Category: Rush

Rush – 2112

ARTIST: Rush                                                           220px-Rush_2112

TITLE:  2112



SINGLES: The Twilight Zone, A Passage to Bangkok, The Temples of Syrnix (part of 2112)

OTHER SONGS YOU MAY KNOW: 2112 (of course), Something for Nothing

LINEUP: Geddy Lee, Alex Lifeson, Neal Peart. Hugh Syme plays keyboards on the opening of 2112 and on another track.

WHAT’S IT ALL ABOUT: Rush goes for it, and creates a side-long suite that locks in their fan base, and adds new converts. The second side is spotty.

SOME WORDS, PHRASES AND CLAUSES ABOUT THIS RECORD: When older Rush fans think of Rush, they probably think of “2112”, the epic suite that sounds just as great live as on record (even if Geddy Lee can’t reach the high notes anymore). While that side-long epic has some down parts (especially some slow guitar wanderings), most of it is a great example of prog-rock done right.

Side two? Well, it starts off with the fantastic “Passage to Bangkok”, and a couple of other tracks are decent. The middle tracks, the songs Neal Peart didn’t write lyrics for, let the side down. I exiled one, even.

I have to downgrade it for side two, but seriously, if you like Rush or prog and you don’t have this record there’s something amiss.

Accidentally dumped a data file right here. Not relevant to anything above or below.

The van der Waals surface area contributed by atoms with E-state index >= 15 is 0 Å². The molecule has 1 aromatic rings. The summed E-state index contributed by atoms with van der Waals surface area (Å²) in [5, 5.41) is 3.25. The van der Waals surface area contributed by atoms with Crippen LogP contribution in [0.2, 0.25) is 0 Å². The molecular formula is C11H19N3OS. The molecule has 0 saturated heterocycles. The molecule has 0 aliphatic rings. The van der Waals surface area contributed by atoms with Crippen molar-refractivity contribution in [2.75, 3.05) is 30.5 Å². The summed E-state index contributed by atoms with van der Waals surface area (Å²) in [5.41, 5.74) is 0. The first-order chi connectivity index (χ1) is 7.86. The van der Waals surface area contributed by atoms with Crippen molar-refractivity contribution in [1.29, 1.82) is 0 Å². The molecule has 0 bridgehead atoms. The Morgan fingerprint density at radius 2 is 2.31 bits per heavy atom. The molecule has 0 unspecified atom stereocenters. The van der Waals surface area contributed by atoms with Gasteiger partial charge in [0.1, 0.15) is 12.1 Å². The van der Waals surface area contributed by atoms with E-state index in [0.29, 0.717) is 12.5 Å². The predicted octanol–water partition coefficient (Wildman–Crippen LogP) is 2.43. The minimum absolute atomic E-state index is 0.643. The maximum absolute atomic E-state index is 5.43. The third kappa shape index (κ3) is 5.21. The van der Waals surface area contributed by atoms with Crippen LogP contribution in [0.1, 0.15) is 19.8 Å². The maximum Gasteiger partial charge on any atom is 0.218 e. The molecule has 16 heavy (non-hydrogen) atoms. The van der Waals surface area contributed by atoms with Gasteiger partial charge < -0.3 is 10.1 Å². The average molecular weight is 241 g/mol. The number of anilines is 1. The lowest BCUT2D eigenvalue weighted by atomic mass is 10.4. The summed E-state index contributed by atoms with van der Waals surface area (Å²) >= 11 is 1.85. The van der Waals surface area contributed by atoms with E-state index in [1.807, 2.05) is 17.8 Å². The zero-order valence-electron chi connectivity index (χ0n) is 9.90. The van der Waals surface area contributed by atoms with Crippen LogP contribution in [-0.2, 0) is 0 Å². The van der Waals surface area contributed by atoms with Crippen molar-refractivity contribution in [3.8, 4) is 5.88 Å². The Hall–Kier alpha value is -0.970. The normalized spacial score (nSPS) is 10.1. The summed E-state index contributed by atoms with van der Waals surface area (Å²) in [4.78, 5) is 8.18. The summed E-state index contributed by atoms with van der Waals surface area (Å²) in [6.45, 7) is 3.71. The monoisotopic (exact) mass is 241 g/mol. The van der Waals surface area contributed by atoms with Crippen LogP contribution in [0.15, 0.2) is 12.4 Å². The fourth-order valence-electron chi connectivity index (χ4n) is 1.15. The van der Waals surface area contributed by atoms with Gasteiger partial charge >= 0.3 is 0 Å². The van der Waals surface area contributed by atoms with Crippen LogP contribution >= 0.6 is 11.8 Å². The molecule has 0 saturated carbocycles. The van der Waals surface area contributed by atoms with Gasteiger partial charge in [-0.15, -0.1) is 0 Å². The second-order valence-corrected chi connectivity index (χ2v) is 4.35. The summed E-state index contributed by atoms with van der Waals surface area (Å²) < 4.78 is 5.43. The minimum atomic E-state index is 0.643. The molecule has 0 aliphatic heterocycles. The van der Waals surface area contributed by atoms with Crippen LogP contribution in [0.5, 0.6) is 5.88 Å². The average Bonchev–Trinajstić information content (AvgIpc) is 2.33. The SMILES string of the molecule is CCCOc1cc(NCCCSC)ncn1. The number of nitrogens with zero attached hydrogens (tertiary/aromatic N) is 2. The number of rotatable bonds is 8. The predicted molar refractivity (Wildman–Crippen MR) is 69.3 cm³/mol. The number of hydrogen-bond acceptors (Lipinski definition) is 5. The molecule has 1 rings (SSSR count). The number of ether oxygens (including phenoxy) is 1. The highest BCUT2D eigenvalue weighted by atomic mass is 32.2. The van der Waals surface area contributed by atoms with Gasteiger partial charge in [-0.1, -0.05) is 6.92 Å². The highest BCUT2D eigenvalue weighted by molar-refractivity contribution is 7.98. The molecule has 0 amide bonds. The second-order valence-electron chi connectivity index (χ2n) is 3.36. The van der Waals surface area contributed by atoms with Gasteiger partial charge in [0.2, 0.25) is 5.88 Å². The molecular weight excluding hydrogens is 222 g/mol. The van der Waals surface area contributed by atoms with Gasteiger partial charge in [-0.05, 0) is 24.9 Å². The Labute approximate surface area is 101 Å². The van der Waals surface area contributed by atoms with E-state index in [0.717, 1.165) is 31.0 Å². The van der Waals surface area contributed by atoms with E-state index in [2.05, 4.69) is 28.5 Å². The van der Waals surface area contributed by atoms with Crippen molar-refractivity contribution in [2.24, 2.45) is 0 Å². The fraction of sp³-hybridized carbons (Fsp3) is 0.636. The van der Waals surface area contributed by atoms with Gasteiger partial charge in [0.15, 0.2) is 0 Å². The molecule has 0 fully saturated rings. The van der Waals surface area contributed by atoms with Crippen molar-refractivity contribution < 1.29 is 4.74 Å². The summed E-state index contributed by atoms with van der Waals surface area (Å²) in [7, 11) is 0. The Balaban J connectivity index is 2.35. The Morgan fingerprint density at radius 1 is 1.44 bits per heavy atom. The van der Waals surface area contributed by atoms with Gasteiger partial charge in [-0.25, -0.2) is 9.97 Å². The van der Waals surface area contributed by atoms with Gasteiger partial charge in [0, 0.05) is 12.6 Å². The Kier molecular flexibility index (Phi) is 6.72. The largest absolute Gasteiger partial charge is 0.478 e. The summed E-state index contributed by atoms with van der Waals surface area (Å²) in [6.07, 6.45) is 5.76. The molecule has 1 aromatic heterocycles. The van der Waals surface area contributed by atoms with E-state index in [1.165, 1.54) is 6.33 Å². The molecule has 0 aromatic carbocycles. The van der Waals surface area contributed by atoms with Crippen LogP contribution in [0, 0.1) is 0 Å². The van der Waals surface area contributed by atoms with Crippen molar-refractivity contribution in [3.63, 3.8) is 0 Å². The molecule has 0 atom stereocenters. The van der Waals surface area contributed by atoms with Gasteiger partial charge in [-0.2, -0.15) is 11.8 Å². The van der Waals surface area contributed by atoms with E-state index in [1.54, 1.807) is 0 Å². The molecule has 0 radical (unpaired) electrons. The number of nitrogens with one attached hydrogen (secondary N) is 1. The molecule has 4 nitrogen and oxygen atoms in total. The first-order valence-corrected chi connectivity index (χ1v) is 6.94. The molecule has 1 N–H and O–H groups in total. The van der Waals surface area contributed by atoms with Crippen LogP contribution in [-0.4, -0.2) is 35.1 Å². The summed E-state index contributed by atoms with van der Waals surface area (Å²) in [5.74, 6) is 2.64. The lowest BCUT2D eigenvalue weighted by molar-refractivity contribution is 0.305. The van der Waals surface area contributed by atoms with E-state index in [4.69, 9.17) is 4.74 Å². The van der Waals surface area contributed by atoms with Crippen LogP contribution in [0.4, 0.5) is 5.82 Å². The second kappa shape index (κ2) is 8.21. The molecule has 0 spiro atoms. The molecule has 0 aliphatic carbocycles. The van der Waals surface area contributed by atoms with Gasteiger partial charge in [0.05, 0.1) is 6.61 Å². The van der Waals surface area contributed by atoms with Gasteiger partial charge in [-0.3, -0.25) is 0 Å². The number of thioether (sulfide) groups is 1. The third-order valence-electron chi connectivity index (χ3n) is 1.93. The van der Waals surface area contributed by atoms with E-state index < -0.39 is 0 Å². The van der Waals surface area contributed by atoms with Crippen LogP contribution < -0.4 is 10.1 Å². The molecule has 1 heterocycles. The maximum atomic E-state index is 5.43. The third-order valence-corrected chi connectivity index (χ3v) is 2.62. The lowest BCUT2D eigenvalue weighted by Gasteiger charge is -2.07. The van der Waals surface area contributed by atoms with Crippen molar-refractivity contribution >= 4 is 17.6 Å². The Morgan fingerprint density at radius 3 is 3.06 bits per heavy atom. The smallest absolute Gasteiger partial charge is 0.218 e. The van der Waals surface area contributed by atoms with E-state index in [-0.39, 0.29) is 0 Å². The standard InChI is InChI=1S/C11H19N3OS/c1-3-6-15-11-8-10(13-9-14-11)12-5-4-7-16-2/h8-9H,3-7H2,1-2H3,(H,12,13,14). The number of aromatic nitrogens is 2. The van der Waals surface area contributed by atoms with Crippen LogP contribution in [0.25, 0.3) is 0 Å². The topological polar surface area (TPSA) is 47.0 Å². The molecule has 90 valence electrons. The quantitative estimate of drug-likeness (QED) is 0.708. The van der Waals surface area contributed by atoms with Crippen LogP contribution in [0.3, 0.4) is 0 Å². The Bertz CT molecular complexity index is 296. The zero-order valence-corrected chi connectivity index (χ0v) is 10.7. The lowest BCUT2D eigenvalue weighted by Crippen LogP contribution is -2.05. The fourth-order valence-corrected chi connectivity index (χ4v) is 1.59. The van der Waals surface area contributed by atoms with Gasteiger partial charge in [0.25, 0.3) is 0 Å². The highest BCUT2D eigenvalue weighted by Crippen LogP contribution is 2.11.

NOTES & MINUTIAE: It may be coincidence, but probably isn’t. The ending has two lines: The first seven words are repeated three times (21) and the last four are repeated three times as well (12).

IS THERE A DELUXE VERSION: Yes, live cuts, and a bonus disc from the 40th anniversary.

GRADE: B+:  I just can’t look past side two, or the droopy parts of the suite. But, man, when it’s great, it’s fantastically great.


Rush – Caress of Steel

ARTIST: Rush                                                        220px-rush_caress_of_steel

TITLE:  Caress of Steel


CHART ACTION: #148 US (and only #60 in Canada!)

SINGLES: Return of the Prince (part of the Necromancer), Lakeside Park


LINEUP: Geddy Lee, Alex Lifeson, Neal Perst

WHAT’S IT ALL ABOUT: A prelude to their prog-suite phase, and a record that caused a career crisis due to its failures musically and commercially.

SOME WORDS, PHRASES AND CLAUSES ABOUT THIS RECORD: I was dreading how to put my feelings about this record into words. First there are absolutely two classics here (“Bastille Day” and “Lakeside Park”). There’s an absolute failure of a song where they tried to lighten up.

Then there are the two suites. “The Necromancer” meanders a bit, and has some nice segments and some segments that seem unfocused or pretentious (oh, if they’d get rid of the narration that’d be great). Then the entire second side was “The Fountain of Lamenth”, which really just sounds like a bunch of stuff stuck together even though there’s a story line. There’s no flow between parts, no connection. It’s Part A, then Part B, etc…

That last suite just bums me out, seriously. Record buyers stayed away, too, even in Canada.

NOTES & MINUTIAE: “I Think I’m Going Bald” was written for Kim Mitchell and his band Max Webster.


GRADE: C:  Two classics, one song with some good parts, one absolute BS song, and twenty minutes of unfocused diddlying around. They’d rebound in due time.

Rush – Fly By Night

ARTIST: Rush                           220px-Rush_Fly_by_Night

TITLE:  Fly By Night


CHART ACTION: #113 US (#9 in Canada)